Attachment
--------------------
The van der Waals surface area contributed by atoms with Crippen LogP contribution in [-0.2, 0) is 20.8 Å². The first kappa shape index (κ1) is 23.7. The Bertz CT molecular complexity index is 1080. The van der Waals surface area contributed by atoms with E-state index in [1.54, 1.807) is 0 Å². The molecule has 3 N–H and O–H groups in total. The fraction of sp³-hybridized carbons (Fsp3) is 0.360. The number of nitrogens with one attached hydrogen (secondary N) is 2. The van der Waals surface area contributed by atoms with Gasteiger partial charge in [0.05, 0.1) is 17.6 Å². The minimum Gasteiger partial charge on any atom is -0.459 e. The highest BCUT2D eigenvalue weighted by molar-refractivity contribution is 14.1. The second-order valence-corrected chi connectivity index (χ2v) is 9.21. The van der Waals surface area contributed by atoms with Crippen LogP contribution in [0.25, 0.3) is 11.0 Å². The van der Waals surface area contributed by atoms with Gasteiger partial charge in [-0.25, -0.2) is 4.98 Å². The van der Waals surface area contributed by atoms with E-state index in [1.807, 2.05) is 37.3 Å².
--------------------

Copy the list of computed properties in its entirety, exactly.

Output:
The van der Waals surface area contributed by atoms with Crippen LogP contribution in [-0.2, 0) is 20.8 Å². The first kappa shape index (κ1) is 23.7. The Bertz CT molecular complexity index is 1080. The van der Waals surface area contributed by atoms with E-state index in [1.54, 1.807) is 0 Å². The molecule has 3 N–H and O–H groups in total. The fraction of sp³-hybridized carbons (Fsp3) is 0.360. The number of nitrogens with one attached hydrogen (secondary N) is 2. The van der Waals surface area contributed by atoms with Gasteiger partial charge in [0.05, 0.1) is 17.6 Å². The minimum Gasteiger partial charge on any atom is -0.459 e. The highest BCUT2D eigenvalue weighted by molar-refractivity contribution is 14.1. The second-order valence-corrected chi connectivity index (χ2v) is 9.21. The van der Waals surface area contributed by atoms with Crippen LogP contribution in [0.25, 0.3) is 11.0 Å². The van der Waals surface area contributed by atoms with Gasteiger partial charge in [-0.25, -0.2) is 4.98 Å². The van der Waals surface area contributed by atoms with E-state index in [1.807, 2.05) is 37.3 Å².